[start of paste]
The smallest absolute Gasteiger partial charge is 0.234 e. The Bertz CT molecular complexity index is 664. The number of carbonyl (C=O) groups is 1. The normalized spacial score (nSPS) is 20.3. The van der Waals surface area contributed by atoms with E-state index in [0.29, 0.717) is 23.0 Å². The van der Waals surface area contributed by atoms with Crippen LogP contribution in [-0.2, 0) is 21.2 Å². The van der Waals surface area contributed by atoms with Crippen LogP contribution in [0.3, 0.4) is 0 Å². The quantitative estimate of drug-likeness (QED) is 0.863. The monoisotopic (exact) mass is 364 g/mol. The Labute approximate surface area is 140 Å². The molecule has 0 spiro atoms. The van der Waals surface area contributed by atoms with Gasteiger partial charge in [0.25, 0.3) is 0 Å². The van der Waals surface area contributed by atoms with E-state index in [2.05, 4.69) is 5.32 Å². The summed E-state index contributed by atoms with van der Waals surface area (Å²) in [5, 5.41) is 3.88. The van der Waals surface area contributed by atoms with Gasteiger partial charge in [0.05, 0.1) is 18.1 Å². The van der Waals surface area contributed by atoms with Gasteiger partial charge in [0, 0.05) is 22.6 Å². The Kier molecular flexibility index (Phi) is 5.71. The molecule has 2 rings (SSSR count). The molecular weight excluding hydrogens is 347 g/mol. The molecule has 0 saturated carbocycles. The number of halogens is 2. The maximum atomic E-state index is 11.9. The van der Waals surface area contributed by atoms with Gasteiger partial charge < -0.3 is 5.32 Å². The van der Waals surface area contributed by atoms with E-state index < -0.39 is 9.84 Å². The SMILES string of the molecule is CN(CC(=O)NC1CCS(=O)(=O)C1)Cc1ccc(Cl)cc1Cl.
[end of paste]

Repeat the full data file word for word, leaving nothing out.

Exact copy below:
The smallest absolute Gasteiger partial charge is 0.234 e. The Bertz CT molecular complexity index is 664. The number of carbonyl (C=O) groups is 1. The normalized spacial score (nSPS) is 20.3. The van der Waals surface area contributed by atoms with E-state index in [0.29, 0.717) is 23.0 Å². The van der Waals surface area contributed by atoms with Crippen LogP contribution in [-0.2, 0) is 21.2 Å². The van der Waals surface area contributed by atoms with Crippen LogP contribution in [0.3, 0.4) is 0 Å². The quantitative estimate of drug-likeness (QED) is 0.863. The monoisotopic (exact) mass is 364 g/mol. The Labute approximate surface area is 140 Å². The molecule has 0 spiro atoms. The van der Waals surface area contributed by atoms with Gasteiger partial charge in [0.25, 0.3) is 0 Å². The van der Waals surface area contributed by atoms with E-state index in [2.05, 4.69) is 5.32 Å². The summed E-state index contributed by atoms with van der Waals surface area (Å²) in [5, 5.41) is 3.88. The van der Waals surface area contributed by atoms with Gasteiger partial charge in [0.05, 0.1) is 18.1 Å². The van der Waals surface area contributed by atoms with Gasteiger partial charge in [0, 0.05) is 22.6 Å². The Kier molecular flexibility index (Phi) is 5.71. The molecule has 2 rings (SSSR count). The molecular weight excluding hydrogens is 347 g/mol. The molecule has 0 saturated carbocycles. The number of halogens is 2. The maximum atomic E-state index is 11.9. The van der Waals surface area contributed by atoms with Gasteiger partial charge < -0.3 is 5.32 Å². The van der Waals surface area contributed by atoms with E-state index < -0.39 is 9.84 Å². The SMILES string of the molecule is CN(CC(=O)NC1CCS(=O)(=O)C1)Cc1ccc(Cl)cc1Cl.